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UBS Loss Shows Banks Fail to Learn From Kerviel, Leeson

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The UBS AG logo is displayed outside the London offices at Broadgate in London. Photographer: Simon Dawson/Bloomberg
The UBS AG logo is displayed outside the London offices at Broadgate in London. Photographer: Simon Dawson/Bloomberg

Sept. 15 (Bloomberg) -- UBS AG, Switzerland’s biggest bank, failed to learn the lessons of billion-dollar losses at Societe Generale SA and Barings Plc, lawyers said.

The bank’s $2 billion loss from what it said was unauthorized trading is reminiscent of former Societe Generale derivatives trader Jerome Kerviel, who caused a 4.9 billion-euro ($6.7 billion) loss in 2008, and Nick Leeson, who caused the collapse of Barings Plc with $1.4 billion in losses in 1995.

“It is astounding that a rogue trader can incur such losses in late 2011 after the harsh lessons all banks should have learned from Societe Generale’s Kerviel fraud,” Simon Morris, a financial services lawyer at CMS Cameron McKenna LLP, said in an e-mailed statement. “This makes grim reading at a time when investment banks are distancing themselves from the casino banking excesses of recent years.”

UBS, based in Zurich, tumbled as much as 9.6 percent in Swiss trading following the announcement, which deals a blow to Chief Executive Officer Oswald Gruebel’s attempts to revive the investment bank after the division recorded 57.1 billion Swiss francs ($65 billion) in cumulative pretax losses in three years through 2009. The loss may revive calls for Gruebel to shrink or shut the unit.

A UBS spokeswoman in London declined to comment.

It is the largest trading loss by a single employee since Kerviel’s unauthorized trades in 2008. A Paris court ordered him last year to repay the full amount of the loss and sentenced him to three years in jail. He’s appealing the ruling.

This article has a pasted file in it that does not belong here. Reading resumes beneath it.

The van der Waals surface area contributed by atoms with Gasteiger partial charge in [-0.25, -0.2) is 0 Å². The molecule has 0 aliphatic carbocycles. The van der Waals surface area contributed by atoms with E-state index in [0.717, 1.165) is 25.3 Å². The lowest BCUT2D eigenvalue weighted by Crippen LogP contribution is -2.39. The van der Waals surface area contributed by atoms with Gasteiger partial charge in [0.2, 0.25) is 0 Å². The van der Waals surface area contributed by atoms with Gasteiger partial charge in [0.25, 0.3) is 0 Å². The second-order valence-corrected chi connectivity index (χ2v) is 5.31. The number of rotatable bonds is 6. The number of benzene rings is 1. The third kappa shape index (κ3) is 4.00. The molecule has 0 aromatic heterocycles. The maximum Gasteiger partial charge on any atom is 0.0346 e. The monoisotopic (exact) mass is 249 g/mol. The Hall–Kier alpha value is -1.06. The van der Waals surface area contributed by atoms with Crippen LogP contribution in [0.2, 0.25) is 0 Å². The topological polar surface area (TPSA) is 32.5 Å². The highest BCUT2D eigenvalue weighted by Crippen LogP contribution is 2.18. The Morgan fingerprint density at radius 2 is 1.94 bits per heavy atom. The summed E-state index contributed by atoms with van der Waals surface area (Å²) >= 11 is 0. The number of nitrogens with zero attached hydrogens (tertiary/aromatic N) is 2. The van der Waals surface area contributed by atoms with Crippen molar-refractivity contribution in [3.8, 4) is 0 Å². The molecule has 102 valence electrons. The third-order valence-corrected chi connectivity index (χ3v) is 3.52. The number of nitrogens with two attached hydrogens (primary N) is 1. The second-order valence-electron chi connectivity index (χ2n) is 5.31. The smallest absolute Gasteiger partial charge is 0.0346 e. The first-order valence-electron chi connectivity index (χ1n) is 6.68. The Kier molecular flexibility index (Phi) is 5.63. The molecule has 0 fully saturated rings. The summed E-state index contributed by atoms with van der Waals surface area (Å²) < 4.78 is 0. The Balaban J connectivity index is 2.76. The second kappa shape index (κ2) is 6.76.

‘A Nightmare’

Kerviel amassed 50 billion euros in unauthorized positions, concealed with faked hedges. Paris-based Societe Generale discovered the trades in January 2008 and decided to unwind the bets over three days, resulting in the loss.

The U.K. Financial Services Authority said it had discussed the Kerviel case with as many 50 banks in London and that “many had already put in place reviews to ensure they identify any gaps in trading controls and close them as soon as possible,” according to a policy document from March 2008.

The FSA warned banks to “monitor traders’ positions” for “all material risks” and said that most firms were satisfied “that their basic controls and governance surrounding trading, risk management and settlement activities are effective.”

UBS is going to be “killed by the regulators,” Lindsay Thomas, a financial regulation adviser at Sustainable Risks, said in a telephone interview in London today. “It’s a nightmare for the firm, and in this current environment the regulators aren’t going to spare the horses.”

Leeson Trades

Leeson, also a former derivatives trader, caused Britain’s oldest merchant bank, Barings, to collapse after his $1.4 billion in losses on the futures and options markets in Singapore and Osaka, Japan, were uncovered in 1995.

He was freed from a Singapore prison in 1999 after serving two-thirds of his six-and-a-half year sentence for fraud and forgery. Harry’s Bar in Singapore created a drink called the Bank Breaker to commemorate Leeson’s release, mixing Midori, whisky and soda water.

To contact the reporter on this story: Ben Moshinsky in London at

To contact the editor responsible for this story: Anthony Aarons at

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